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A daring effort

USF is one of only a few universities nationwide that can boast being home to all three branches of the military, Army, Air Force and the Navy/Marines. USF is home to the Army Suncoast Battalion, the Air Force 158th Cadet Wing, and the Navy/Marine Buccaneer Battalion. With the upcoming construction of the Joint Military Sciences Center, USF will be put on the map as one of the premier military training facilities.

“We hope to use this as a tremendous marketing tool to catch the interest of incoming students, much like athletics uses the new athletic training center to recruit potentials,” said Midshipman Michael Umholtz, serving as the NROTC Battalion Commander.

Every morning around 5 a.m., 78 students who comprise the USF’s Naval Unit begin their development of mind, body and spirit.

“We are out here rain or shine. Some of the training is composed of running, sit-ups, and pull-ups, but we also do fun stuff, like dodgeball,” said Midshipman Adam Fuzi. Fuzi served last semester as the Battalion Physical Training Officer.

Midshipmen Justin Fillmon and Umholtz are college juniors who say they enjoy the everyday perks of being a college student.

“Both of us are on full scholarship from the Navy, which means not only is our education paid for, but we get a monthly stipend to spend as we wish. We also both happened to receive Bright Futures, which means that money goes directly into our pockets,” said Fillmon.

Fillmon and Umholtz were on a submarine for two weeks studying Naval Underwater Craft last fall.

The schedule is rigorous, freshmen in the program are required to log 20 study hours, eight of which must be logged in the ROTC room, as well as attend regular classes, keep up with the physical training schedule, Close Order Drill, and also several philanthropic events.

Students involved with the program can go on a wide range of trips that can be logged as summer credit hours, so everything counts for graduation.

While Umholtz is undecided on a career, Fillmon has known since the time he entered ROTC that he wanted to fly.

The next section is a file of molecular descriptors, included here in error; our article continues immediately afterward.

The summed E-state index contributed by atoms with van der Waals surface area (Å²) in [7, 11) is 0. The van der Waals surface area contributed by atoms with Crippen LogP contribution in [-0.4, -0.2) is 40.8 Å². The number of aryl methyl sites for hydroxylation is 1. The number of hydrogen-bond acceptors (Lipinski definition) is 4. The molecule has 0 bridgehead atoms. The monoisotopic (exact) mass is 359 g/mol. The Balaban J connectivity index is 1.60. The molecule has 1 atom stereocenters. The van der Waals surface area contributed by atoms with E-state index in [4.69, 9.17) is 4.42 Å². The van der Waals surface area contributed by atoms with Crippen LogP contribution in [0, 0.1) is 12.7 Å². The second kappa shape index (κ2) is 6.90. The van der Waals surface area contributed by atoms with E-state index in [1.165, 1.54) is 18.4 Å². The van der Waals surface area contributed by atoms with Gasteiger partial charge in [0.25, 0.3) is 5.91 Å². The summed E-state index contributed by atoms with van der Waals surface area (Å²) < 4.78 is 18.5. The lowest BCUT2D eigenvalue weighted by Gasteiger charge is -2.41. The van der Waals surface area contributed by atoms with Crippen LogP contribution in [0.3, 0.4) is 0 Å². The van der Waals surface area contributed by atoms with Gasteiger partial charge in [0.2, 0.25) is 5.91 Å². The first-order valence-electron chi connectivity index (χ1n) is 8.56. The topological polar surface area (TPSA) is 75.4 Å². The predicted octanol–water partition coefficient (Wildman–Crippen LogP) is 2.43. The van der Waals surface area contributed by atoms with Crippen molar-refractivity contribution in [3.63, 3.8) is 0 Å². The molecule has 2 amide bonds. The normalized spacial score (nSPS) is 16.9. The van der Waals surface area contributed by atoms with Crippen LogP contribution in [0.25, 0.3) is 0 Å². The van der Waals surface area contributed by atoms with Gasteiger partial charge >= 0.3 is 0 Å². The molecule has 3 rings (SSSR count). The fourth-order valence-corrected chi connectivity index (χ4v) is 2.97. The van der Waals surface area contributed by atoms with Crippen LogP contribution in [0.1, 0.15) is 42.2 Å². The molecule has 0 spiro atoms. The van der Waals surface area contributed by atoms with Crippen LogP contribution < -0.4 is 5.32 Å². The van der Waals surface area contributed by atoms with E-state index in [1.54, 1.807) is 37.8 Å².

“I have always know that I wanted to do aviation. Not only am I gaining all of these valuable experiences throughout college, I am going to serve my country by doing my dream job,” Fillmon said. “Not many college students can say that.” Umholtz said the ROTC at USF allows its students to gain military experience while still in school.

“If you are looking to serve in the military as an officer, there is no better program to go through; we are gaining life experiences and the things we learn are unlike what any other student gets to experience,” said Umholtz.

Both cadets feel that when they graduate they will be prepared to jump right in and do their jobs, and both are very thankful for the strict training schedule.

“While most students who go after four year degrees train for eight semesters, we train the entire four -years, and we get so much more hands-on experience,” Umholtz said.

The two are also focusing on recruiting females, out of 78 students, only nine are female.

“A lot of our staff positions are filled by females,” Umholtz said, “So we want to get more interest from the females and get them excited as well.”

The Naval ROTC was established two years ago so students now have the opportunity to create traditions.

Naval ROTC will host a joint-service field meet competition between the Army, Air Force and Naval ROTC Battalions on April 23.

To find out more about the ROTC departments at USF by going to the “Our Students” section of